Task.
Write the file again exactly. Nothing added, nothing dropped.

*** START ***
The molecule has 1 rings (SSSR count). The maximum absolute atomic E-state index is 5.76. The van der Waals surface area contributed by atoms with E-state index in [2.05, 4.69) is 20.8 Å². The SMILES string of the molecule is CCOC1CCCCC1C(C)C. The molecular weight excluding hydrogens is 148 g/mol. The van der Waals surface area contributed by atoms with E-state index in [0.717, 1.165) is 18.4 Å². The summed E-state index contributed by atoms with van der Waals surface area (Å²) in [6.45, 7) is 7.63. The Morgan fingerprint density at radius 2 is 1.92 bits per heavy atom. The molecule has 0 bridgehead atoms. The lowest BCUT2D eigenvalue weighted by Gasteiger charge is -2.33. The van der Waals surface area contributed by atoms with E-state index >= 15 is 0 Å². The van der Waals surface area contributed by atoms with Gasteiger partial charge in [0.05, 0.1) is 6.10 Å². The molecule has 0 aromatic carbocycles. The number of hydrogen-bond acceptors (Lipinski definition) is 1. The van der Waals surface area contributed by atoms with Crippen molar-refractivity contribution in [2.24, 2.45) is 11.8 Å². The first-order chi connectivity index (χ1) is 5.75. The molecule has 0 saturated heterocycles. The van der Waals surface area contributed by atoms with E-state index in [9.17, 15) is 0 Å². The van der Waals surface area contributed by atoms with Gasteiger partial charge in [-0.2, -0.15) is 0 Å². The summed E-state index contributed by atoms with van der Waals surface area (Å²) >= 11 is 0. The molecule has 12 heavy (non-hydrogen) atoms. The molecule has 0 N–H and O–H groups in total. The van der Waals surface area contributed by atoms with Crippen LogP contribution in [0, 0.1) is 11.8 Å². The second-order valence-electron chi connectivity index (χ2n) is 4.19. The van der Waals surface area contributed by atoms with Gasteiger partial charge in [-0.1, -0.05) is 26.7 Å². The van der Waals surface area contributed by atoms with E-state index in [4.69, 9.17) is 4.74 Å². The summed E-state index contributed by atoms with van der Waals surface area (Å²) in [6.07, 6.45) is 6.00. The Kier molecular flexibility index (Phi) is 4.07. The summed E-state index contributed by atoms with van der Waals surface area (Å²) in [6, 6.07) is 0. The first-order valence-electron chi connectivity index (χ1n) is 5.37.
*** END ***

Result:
The molecule has 1 rings (SSSR count). The maximum absolute atomic E-state index is 5.76. The van der Waals surface area contributed by atoms with E-state index in [2.05, 4.69) is 20.8 Å². The SMILES string of the molecule is CCOC1CCCCC1C(C)C. The molecular weight excluding hydrogens is 148 g/mol. The van der Waals surface area contributed by atoms with E-state index in [0.717, 1.165) is 18.4 Å². The summed E-state index contributed by atoms with van der Waals surface area (Å²) in [6.45, 7) is 7.63. The Morgan fingerprint density at radius 2 is 1.92 bits per heavy atom. The molecule has 0 bridgehead atoms. The lowest BCUT2D eigenvalue weighted by Gasteiger charge is -2.33. The van der Waals surface area contributed by atoms with E-state index >= 15 is 0 Å². The van der Waals surface area contributed by atoms with Gasteiger partial charge in [0.05, 0.1) is 6.10 Å². The molecule has 0 aromatic carbocycles. The number of hydrogen-bond acceptors (Lipinski definition) is 1. The van der Waals surface area contributed by atoms with Crippen molar-refractivity contribution in [2.24, 2.45) is 11.8 Å². The first-order chi connectivity index (χ1) is 5.75. The molecule has 0 saturated heterocycles. The van der Waals surface area contributed by atoms with E-state index in [9.17, 15) is 0 Å². The van der Waals surface area contributed by atoms with Gasteiger partial charge in [-0.2, -0.15) is 0 Å². The summed E-state index contributed by atoms with van der Waals surface area (Å²) >= 11 is 0. The molecule has 12 heavy (non-hydrogen) atoms. The molecule has 0 N–H and O–H groups in total. The van der Waals surface area contributed by atoms with Crippen LogP contribution in [0, 0.1) is 11.8 Å². The second-order valence-electron chi connectivity index (χ2n) is 4.19. The van der Waals surface area contributed by atoms with Gasteiger partial charge in [-0.1, -0.05) is 26.7 Å². The van der Waals surface area contributed by atoms with E-state index in [4.69, 9.17) is 4.74 Å². The summed E-state index contributed by atoms with van der Waals surface area (Å²) in [6.07, 6.45) is 6.00. The Kier molecular flexibility index (Phi) is 4.07. The summed E-state index contributed by atoms with van der Waals surface area (Å²) in [6, 6.07) is 0. The first-order valence-electron chi connectivity index (χ1n) is 5.37.